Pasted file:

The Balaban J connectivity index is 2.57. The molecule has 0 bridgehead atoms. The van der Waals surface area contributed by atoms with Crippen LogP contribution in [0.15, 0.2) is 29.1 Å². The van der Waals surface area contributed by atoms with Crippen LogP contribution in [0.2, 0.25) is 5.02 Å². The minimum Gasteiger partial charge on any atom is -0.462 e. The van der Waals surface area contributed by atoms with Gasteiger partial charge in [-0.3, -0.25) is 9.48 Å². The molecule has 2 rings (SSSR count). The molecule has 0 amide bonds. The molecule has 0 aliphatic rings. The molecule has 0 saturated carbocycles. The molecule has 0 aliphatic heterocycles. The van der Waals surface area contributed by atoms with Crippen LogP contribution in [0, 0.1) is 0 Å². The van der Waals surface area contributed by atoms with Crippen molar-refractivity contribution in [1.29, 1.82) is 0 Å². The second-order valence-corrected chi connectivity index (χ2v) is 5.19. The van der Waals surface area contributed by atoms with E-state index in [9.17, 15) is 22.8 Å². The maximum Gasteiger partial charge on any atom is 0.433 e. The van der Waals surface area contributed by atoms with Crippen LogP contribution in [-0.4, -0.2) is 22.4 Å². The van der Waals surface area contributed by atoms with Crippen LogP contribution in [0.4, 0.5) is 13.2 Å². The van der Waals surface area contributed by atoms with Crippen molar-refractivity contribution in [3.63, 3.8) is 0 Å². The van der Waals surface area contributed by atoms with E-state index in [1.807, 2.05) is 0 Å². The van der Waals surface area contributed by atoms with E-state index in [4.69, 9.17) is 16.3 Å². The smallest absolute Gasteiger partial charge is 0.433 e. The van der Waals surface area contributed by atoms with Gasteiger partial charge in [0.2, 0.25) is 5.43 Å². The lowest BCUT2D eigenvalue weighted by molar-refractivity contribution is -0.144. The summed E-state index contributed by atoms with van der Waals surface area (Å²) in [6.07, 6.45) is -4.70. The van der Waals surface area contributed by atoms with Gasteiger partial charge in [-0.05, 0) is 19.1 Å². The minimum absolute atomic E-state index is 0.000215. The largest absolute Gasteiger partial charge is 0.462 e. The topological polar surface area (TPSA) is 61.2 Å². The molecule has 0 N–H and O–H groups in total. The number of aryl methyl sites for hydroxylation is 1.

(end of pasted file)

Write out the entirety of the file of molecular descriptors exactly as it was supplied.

The Balaban J connectivity index is 2.57. The molecule has 0 bridgehead atoms. The van der Waals surface area contributed by atoms with Crippen LogP contribution in [0.15, 0.2) is 29.1 Å². The van der Waals surface area contributed by atoms with Crippen LogP contribution in [0.2, 0.25) is 5.02 Å². The minimum Gasteiger partial charge on any atom is -0.462 e. The van der Waals surface area contributed by atoms with Gasteiger partial charge in [-0.3, -0.25) is 9.48 Å². The molecule has 2 rings (SSSR count). The molecule has 0 amide bonds. The molecule has 0 aliphatic rings. The molecule has 0 saturated carbocycles. The molecule has 0 aliphatic heterocycles. The van der Waals surface area contributed by atoms with Crippen LogP contribution in [0, 0.1) is 0 Å². The van der Waals surface area contributed by atoms with Crippen molar-refractivity contribution in [1.29, 1.82) is 0 Å². The second-order valence-corrected chi connectivity index (χ2v) is 5.19. The van der Waals surface area contributed by atoms with E-state index in [9.17, 15) is 22.8 Å². The maximum Gasteiger partial charge on any atom is 0.433 e. The van der Waals surface area contributed by atoms with Crippen LogP contribution in [-0.4, -0.2) is 22.4 Å². The van der Waals surface area contributed by atoms with Crippen LogP contribution in [0.4, 0.5) is 13.2 Å². The van der Waals surface area contributed by atoms with Crippen molar-refractivity contribution in [3.63, 3.8) is 0 Å². The van der Waals surface area contributed by atoms with E-state index in [1.807, 2.05) is 0 Å². The van der Waals surface area contributed by atoms with E-state index in [4.69, 9.17) is 16.3 Å². The smallest absolute Gasteiger partial charge is 0.433 e. The van der Waals surface area contributed by atoms with Gasteiger partial charge in [0.2, 0.25) is 5.43 Å². The lowest BCUT2D eigenvalue weighted by molar-refractivity contribution is -0.144. The summed E-state index contributed by atoms with van der Waals surface area (Å²) in [6.07, 6.45) is -4.70. The van der Waals surface area contributed by atoms with Gasteiger partial charge in [-0.05, 0) is 19.1 Å². The minimum absolute atomic E-state index is 0.000215. The largest absolute Gasteiger partial charge is 0.462 e. The topological polar surface area (TPSA) is 61.2 Å². The molecule has 0 N–H and O–H groups in total. The number of aryl methyl sites for hydroxylation is 1.